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Phrasal Verbs: Definition & Examples

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  • 0:04 Phrasal Verbs
  • 0:24 Use as Idioms
  • 1:14 Separated Phrasal Verbs
  • 2:00 Transitive vs. Intransitive
  • 2:30 Lesson Summary
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Lesson Transcript
Instructor: Debbie Notari
Phrasal verbs are verbs that contain more than one word. In this lesson, we'll learn about the roles of phrasal verbs and when they can and cannot be separated in a sentence.

Phrasal Verbs

Phrasal verbs consist of a main verb plus either an adverb or a preposition. The term particle is another word for the adverb or preposition. Phrasal verbs provide the action in a sentence. However, by combining a verb with a particle, the combination of the words makes the verb phrase take on a meaning of its own.

Use as Idioms

Phrasal verbs are unique because they are not the same as other commonly used verb phrases, such as verbs paired with helping verbs. Remember that phrasal verbs begin with a verb and end in an adverb or a preposition. When they do, the original meaning of the verb changes. This is one way that idioms, or words with a figurative rather than a literal meaning, are formed.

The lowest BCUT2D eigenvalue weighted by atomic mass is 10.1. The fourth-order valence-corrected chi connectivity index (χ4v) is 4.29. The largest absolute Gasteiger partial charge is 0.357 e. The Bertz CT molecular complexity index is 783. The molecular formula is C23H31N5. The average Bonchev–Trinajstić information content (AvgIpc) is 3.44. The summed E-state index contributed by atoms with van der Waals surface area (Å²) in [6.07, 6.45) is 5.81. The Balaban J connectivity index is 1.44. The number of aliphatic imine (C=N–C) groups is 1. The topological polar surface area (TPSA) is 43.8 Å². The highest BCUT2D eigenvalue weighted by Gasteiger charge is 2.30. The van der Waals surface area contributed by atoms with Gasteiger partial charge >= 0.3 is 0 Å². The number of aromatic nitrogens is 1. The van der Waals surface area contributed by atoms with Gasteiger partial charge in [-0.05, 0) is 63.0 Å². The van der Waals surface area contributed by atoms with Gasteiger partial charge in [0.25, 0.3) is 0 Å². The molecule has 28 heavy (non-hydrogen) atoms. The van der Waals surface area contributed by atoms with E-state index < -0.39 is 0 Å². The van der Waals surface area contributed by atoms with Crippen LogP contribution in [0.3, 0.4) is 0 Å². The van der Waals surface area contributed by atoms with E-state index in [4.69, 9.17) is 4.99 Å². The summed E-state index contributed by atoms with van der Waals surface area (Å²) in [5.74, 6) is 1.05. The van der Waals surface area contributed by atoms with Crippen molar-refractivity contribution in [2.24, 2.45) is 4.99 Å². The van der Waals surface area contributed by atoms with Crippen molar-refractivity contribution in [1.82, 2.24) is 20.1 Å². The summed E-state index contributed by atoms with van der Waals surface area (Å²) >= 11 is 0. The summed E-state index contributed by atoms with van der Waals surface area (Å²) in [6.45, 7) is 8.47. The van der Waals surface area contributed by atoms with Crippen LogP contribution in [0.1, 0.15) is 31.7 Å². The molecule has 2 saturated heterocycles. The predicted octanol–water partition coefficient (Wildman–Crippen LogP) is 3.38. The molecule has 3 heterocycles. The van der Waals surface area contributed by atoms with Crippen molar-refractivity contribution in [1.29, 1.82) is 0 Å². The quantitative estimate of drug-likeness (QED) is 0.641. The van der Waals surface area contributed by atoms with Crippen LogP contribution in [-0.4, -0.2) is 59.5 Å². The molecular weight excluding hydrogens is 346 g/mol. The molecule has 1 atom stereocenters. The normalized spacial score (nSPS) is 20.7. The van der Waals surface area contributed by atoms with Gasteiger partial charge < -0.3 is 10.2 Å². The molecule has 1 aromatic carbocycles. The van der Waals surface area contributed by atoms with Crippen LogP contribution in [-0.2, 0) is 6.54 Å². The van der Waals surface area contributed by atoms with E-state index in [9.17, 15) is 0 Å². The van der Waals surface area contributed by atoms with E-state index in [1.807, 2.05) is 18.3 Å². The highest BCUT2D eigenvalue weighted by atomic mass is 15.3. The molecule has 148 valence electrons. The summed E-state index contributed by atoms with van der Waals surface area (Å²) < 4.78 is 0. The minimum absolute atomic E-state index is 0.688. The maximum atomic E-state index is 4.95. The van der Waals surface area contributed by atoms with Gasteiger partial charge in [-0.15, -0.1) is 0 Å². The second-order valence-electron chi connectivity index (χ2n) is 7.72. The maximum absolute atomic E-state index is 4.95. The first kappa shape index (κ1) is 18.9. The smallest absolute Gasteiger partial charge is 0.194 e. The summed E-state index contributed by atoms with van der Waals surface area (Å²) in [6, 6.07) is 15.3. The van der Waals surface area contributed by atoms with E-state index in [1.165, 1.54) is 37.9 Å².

Take the phrasal verb 'turn in.' We know that 'turn' means to go another direction, and that 'in' means inside something. But when the words 'turn in' are put together as a phrasal verb, their meaning changes. Suddenly, we have an assignment that is taken out of a student's backpack and 'turned in,' or given to the teacher. Another example would be the phrasal verb 'drop off.' If we say that Stacy 'dropped off' instead of studying, we mean that she fell asleep instead of studying.

Separated Phrasal Verbs

Some phrasal verbs can be separated. This means that although the main verb is in one part of the sentence, other words can be used between the phrasal verb and the adverb or preposition that completes it.

Here is an example of a separated phrasal verb:

  • Camille brought it up the stairs.

Here, the word 'it' comes between the words in the phrasal verb 'brought up.'

Please note that we can't always separate the parts of phrasal verbs. This calls for common sense judgment. Take the following sentence, for instance:

  • Janet found it out that Peter was her Secret Santa.

In this case, separating 'found' from 'out' is a bad idea. It just doesn't sound right, does it? It would be correct to say:

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